“Secure attachment,” says Alan Schore, author of Affect Regulation and the Origin of the Self, “depends not only on the mother’s psychological attunement with the infant’s cognition or behavior, but rather on her regulation of the infant’s internal arousal, the energetic dimension of the child’s affective (read: feeling) state. Through nonverbal visual-facial, tactile-gestural, and auditory… communication, the caregiver and infant learn the rhythmic structure of the other and modify that behavior to fit that structure, thereby co-creating a specifically fitted interaction. During the bodily based affective communications of mutual gaze, the attuned mother synchronizes the spatio-temporal patterning of her… rhythms… to accomplish this [mutual regulation] the sensitive mother must successfully modulate… high or… low levels of stimulation that would induce supra-heightened or extremely low levels or arousal in the infant.”

In other words, the attuned mother emotionally finds her child if he is dancing precipitously along the edges of emotional states that feel extreme in either direction; if he is non-responsive, she tries to get him to come alive, to come to her. If he is too agitated, she coos him back to an emotional state that feels more balanced to both of them. It is this mutually created felt state that the child eventually internalizes as his own. In this way the parent helps the child learn what feeling goes with what gesture and eventually with what word and what relational connection.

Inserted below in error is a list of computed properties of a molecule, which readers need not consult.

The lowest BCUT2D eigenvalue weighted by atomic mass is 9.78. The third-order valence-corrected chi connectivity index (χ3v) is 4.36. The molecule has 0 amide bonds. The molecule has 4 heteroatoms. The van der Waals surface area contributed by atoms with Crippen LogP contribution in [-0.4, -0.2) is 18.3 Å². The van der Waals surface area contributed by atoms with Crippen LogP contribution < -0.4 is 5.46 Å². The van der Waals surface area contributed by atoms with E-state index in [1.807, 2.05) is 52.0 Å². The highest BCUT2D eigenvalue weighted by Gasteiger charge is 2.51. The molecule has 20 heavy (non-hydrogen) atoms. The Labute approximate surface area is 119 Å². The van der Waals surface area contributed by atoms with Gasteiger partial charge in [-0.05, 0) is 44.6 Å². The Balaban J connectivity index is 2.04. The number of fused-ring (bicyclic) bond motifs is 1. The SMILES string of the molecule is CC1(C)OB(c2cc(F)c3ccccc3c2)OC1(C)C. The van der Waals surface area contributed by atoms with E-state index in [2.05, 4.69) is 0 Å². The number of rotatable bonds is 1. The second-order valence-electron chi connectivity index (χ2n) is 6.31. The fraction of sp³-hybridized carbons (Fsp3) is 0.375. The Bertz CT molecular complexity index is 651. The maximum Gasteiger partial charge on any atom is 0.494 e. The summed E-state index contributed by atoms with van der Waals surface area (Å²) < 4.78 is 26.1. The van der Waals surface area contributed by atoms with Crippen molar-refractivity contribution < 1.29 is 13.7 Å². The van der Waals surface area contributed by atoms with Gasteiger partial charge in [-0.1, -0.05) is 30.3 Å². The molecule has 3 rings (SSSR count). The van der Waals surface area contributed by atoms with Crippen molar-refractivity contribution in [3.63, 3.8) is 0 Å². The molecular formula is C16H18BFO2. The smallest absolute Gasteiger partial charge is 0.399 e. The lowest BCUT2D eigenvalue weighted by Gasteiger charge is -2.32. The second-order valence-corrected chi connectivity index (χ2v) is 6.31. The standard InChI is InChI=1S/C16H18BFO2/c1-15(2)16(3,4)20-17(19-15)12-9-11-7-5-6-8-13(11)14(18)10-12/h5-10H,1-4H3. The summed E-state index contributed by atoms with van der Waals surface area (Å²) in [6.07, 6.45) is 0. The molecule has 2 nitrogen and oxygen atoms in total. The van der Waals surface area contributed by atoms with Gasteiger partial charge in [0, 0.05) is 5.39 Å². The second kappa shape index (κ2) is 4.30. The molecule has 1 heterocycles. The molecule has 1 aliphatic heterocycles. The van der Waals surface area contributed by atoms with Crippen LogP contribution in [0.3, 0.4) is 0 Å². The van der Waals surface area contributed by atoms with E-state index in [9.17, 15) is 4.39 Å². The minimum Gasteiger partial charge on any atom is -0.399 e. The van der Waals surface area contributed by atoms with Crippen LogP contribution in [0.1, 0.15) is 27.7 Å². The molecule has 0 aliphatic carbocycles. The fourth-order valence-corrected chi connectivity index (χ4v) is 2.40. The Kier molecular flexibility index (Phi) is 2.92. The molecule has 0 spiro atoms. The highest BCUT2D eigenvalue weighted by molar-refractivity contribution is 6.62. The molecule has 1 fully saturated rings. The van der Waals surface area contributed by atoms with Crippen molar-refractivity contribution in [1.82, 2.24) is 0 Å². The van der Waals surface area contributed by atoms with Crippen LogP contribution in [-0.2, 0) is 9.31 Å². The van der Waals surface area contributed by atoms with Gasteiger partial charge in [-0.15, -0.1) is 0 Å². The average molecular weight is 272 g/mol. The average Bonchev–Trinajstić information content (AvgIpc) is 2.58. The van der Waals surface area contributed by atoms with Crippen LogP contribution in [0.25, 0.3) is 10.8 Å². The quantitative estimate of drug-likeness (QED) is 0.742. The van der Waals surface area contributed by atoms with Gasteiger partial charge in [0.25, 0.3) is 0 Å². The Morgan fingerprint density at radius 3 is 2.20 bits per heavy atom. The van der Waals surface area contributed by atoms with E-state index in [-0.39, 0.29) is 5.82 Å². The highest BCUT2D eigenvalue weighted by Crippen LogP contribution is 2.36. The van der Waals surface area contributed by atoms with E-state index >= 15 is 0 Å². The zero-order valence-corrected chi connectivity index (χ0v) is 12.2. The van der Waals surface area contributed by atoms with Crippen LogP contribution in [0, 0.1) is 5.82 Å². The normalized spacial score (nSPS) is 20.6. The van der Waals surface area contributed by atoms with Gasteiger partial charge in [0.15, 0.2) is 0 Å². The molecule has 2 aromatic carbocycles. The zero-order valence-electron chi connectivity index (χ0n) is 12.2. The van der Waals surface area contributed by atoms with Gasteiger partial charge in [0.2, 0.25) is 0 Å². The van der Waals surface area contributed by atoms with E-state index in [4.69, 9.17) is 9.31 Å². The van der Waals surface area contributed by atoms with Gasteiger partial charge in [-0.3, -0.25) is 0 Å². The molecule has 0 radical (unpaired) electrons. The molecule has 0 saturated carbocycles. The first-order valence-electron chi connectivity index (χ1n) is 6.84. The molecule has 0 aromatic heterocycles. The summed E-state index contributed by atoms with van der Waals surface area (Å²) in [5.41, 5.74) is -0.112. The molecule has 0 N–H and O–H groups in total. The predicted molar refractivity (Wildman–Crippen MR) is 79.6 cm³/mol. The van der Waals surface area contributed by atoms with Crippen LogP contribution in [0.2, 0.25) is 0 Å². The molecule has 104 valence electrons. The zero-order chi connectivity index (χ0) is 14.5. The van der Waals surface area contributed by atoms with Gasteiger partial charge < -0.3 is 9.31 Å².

This ability to connect feeling to gesture and eventually to words and communication is the corner stone of emotional intelligence and literacy. It can only be learned though relationship, love and connection that is real. The Hindus say that “the mother’s lap is the child’s first classroom.” Neuroscience helps us to understand just what is being taught and learned on this lap of love and it’s importance not only to the child, but to society and mankind.

Dr. Tian Dayton is director of The New York Psychodrama Training Institute, and author of fifteen books, including The ACoA Trauma Syndrome: How Childhood Trauma Impacts Adult Relationships. She is a Huffington Post blogger and creator of innerlook.com This article was first published June 6, 2014, on Huffington Post. This article was first published June 6, 2014, on Huffington Post.